Mediation is beneficial because it gets a matter settled. Uncertainty is eliminated. There are no additional ongoing expenses and there is finality.
What is the best time for a mediation? It can be anytime. In a business dispute pre-litigation discussion can result in savings of tens of thousands of dollars in attorneys fees and costs. Personal injury cases have multiple time lines. Statistics show that more than 98% of civil cases settle before trial. Why not settle your case now?
Who is the best mediator for your case? Mediators come in many styles and forms.
More than thirty years of litigation practice has provided me with extensive experience as an advocate for a wide variety of cases. As an attorney, I have represented both plaintiffs and defendants. My litigation experience includes general civil litigation, business and contract disputes, government tort liability, real estate, construction, and personal injury matters of all levels. I have a hands-on basis for understanding the needs of the parties in a dispute.
Having represented both sides as an attorney enables me to bring a balanced approach to the negotiation process. My ADR style is based upon a belief that the purpose of mediation is to assist the parties to find a resolution of their respective needs. My background and experience enable me to be either facilitative or evaluative as the circumstances require.
Often a combination approach is the best way to arrive at a settlement, Many times one or both sides are either polarized or have unrealistic expectations as to the valuation of the case. As a mediator I can often provide a fresh perspective which allows the parties to reach a settlement.
If you represent the claimant in a personal injury case, have the injuries resolved? Are there ongoing complaints, residual injuries or a need for future treatment? Has the plaintiff returned to work or pre-accident level of activity? Has the case been referred to ADR by the court? Is there a trial date?
Has the necessary discovery occurred? Defendants almost always require a deposition of the plaintiff to assess the credibility as a witness. If the facts are in dispute, depositions of all parties and witnesses may be necessary. Has counsel made a detached evaluation of the deposition performances of all sides? If causation is an issue, technical discovery, including expert depositions, may be necessary.
Has counsel made a realistic evaluation of the type of case and the potential outcome? What is the cost-benefit analysis as to whether a trial or negotiated settlement would be in the best interest of the client?
For the Mediation Hearing
Mediation briefs are always appreciated. Serving your brief on the other side sets out clearly your position on liability, causation and damages. Matters that are important for settlement purposes but truly confidential can be addressed in a separate brief to the mediator.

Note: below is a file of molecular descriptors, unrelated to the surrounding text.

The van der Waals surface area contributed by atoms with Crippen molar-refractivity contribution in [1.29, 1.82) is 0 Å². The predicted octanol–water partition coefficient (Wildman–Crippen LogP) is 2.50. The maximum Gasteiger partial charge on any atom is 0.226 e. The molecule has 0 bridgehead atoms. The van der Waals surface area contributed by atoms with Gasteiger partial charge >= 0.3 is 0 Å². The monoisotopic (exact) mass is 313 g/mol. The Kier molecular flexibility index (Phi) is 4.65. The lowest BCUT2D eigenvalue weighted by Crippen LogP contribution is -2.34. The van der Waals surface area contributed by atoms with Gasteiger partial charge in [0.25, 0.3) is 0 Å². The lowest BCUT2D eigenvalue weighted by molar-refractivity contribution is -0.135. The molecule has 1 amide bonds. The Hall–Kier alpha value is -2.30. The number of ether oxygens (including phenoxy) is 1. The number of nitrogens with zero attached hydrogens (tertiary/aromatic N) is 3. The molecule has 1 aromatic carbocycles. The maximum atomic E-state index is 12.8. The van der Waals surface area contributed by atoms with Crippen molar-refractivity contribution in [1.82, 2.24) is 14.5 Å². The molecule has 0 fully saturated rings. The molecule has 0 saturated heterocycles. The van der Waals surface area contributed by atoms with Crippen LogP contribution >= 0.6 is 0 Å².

Plaintiff should bring all pertinent medical reports to the mediation, along with the medical bills. What are the Howell numbers? Have you contacted the medical insurance carriers or Medi-Cal to confirm the amounts of their liens? Are they willing to negotiate? If medical treatment is on a lien, how flexible are the providers? If future care and treatment or surgery is necessary, what are the cost estimates? Will this be an out-of-pocket expense or be subject to additional reimbursement?
Has any claim for loss of earnings been properly documented? Have all property damage claims been resolved? Are there any other outstanding liens of any type?
Does your client really want to go to trial? Is he/she looking forward to a public forum to vindicate a position? Or is your client terrified of the prospect of even being in the courthouse? Use the private session with the mediator to allow the client to tell his or her story.
How about liability? What may not be in dispute at a mediation may be the subject of thousands of dollars of expert expense down the road. Have you spoken to your client about the settlement process? Does your client understand the settlement value of his/her situation? If the client has an unrealistic expectation, use the mediator to provide a reality check.
Defense counsel: are you the handling attorney, familiar with the details and intricacies of the case? Or are you filling in due to a schedule conflict? Same question for the person who controls the purse strings. Is this your file or are you covering for someone? Has the matter been round tabled? What is the downside potential if the matter goes to trial and goes plaintiff’s way? What is the scenario upon which you are basing the evaluation? What facts would change the evaluation?
It is never to late to discuss settlement
It is never too late to discuss settlement. The Riverside TAM program provides mediators for cases that are answering ready for trial. These cases typically have been through at least one prior settlement conference or mediation. Experts have been designated and deposed, witness lists have been exchanged, trial subpoenas have been served, exhibit books have been created and a stack of motions in limine have been filed. With all this preparation and legal activity, about one third of these cases are settled the day of trial.
So, even if you do not reach final agreement at a mediation, keep the lines of communication open